To any true film fan TV-Movies have always been considered vastly inferior to the theatrical kind and I would be the first to agree.  However, there is one area where they can shine and that is in their depictions of true-life crimes. Mainly this is because they give it more time as they are usually shown in two parts over consecutive nights.  Also, their lower budgets worked better in recreating the docu-drama style.

Over the years there have been some classics in this area that have helped bring substance to the headlines as well as a better understanding of the victims, the perpetrators and the investigation. Some of the best that I would suggest would be Helter Skelter (1976) starring the Emmy-award winning Steve Railsback as Charles Manson.  The Deliberate Stranger (1986) with Mark Harmon as serial killer Ted Bundy.  There is also Deadly Intentions (1985), A Death in California (1984) with Cheryl Ladd as a woman who falls in love with her rapist, and my personal favorite Fatal Vision (1984) about the infamous Dr. Jeffrey Macdonald.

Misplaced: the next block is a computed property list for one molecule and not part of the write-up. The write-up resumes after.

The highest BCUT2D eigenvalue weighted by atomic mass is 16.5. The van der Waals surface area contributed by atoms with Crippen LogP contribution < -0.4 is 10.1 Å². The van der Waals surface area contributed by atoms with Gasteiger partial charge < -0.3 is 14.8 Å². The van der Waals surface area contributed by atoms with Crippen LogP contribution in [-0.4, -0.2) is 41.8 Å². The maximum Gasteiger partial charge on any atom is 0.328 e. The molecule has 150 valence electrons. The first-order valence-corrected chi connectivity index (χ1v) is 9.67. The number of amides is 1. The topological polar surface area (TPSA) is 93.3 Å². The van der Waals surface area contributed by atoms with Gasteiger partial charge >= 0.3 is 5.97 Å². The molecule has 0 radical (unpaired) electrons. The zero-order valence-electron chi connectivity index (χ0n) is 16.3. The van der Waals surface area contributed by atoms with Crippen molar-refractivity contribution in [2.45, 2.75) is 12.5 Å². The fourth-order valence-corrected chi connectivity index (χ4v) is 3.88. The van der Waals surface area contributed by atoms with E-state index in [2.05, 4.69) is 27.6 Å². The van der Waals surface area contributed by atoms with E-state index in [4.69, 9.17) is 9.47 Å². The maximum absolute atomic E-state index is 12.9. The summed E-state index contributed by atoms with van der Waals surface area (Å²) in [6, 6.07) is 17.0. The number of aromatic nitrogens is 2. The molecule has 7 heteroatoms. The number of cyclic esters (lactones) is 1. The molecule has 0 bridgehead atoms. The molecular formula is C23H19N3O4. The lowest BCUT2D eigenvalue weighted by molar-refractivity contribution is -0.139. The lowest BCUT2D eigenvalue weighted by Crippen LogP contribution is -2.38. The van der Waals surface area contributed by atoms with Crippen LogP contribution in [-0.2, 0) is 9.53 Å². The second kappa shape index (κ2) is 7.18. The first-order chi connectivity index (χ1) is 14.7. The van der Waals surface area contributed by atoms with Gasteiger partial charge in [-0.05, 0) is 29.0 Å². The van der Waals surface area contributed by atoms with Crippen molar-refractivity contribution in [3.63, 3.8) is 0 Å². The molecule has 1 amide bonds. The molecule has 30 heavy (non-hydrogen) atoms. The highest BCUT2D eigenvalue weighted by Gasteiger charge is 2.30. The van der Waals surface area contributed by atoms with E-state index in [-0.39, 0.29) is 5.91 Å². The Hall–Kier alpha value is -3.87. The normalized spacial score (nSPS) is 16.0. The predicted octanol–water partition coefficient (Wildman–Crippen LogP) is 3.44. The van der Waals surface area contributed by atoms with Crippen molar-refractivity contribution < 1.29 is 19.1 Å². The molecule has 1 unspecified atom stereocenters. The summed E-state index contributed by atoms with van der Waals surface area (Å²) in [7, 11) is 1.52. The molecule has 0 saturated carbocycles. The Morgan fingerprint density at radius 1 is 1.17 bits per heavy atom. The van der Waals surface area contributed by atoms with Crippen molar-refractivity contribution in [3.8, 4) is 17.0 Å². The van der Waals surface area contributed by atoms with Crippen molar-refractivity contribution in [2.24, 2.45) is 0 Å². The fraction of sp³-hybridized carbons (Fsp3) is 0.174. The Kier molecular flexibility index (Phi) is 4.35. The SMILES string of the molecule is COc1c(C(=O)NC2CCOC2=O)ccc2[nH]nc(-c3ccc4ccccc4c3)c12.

This film deals with the case of Richard Farley (Richard Thomas) that helped develop California’s first anti-stalking laws. Farley was a pudgy, middle-aged man who worked as a computer programmer at a company named ESL in Sunnyvale, California in 1984.  He had been there for 9 years and had no criminal record, but became unhinged when he met an attractive 23- year- old new employee named Laura Black (Brooke Shields).  He began to follow her around constantly as well as sending her gifts and love letters on a daily basis.  When she refused his advances he became even more persistent.  This continued for 4 years until, through his obsession, he ended up losing his job, his house, and his entire life savings, but his stalking continued. Black finally filed a restraining order against him, which sent him into a rage.  He armed himself with an array of guns, stormed the company and shot seven employees including Black, who managed to survive.